Madness in Yellow Wallpaper

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Sliding Towards Madness in Gilman?s The Yellow Wallpaper Charlotte Perkins Gilman?s ?The Yellow Wallpaper,? relays to the reader something more than a simple story of a woman at the mercy of the limited medical knowledge in the late 1800?s. Gilman creates a character that expresses real emotions and a psyche that can be examined in the context of modern understanding. ?The Yellow Wallpaper,? written in first person and first published in 1892 in the January edition of the New England Magazine, depicts the downward spiral of depression, loss of control and competence, and feelings of worthlessness which lead to greater depression and the possibility of schizophrenia. This paper will explore two possible causes of the main character?s madness. These causes are the subjugating treatment inflicted upon her by her husband, and the idea that the main character has clinical schizophrenia. Additionally, this paper will examine the parallels of Gilman?s true-life experiences as compared to those of the main character.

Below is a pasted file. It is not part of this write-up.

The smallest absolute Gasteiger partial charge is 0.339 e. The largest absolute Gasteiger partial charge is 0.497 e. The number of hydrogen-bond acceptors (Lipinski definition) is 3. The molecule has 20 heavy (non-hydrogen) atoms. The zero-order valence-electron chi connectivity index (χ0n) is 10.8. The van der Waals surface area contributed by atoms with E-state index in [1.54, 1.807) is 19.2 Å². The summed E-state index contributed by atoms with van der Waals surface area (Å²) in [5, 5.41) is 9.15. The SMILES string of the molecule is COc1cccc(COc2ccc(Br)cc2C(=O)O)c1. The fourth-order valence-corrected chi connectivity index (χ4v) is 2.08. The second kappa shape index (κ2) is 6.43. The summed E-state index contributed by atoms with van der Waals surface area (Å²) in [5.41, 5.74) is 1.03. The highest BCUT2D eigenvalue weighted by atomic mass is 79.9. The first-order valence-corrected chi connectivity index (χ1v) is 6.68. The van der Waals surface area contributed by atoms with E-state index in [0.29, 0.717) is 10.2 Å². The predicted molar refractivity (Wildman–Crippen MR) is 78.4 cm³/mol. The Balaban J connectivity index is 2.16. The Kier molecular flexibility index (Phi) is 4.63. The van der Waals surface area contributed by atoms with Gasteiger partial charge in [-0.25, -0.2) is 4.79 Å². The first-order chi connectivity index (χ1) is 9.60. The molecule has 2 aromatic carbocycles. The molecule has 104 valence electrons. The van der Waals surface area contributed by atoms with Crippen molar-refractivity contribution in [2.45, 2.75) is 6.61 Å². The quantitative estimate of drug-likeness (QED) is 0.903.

The beginning emphasis will be on the interaction and roles of the husband and wife in ?The Yellow Wallpaper?, which are based on the male dominated times of the late 1800?s. The main character, a woman whose name is never revealed, tells us of the mental state of mind she is under and how her husband and his brother, both physicians, dismiss it. "You see, he does not believe I am sick! And what can one do? If a physician of high standing, and one's own husband, assures friends and relatives that there is really nothing the matter with one but temporary nervous depression -- a slight hysterical tendency -- what is one to do?" (671). The doctors seem completely unable to admit that there might be more to her condition than just stress...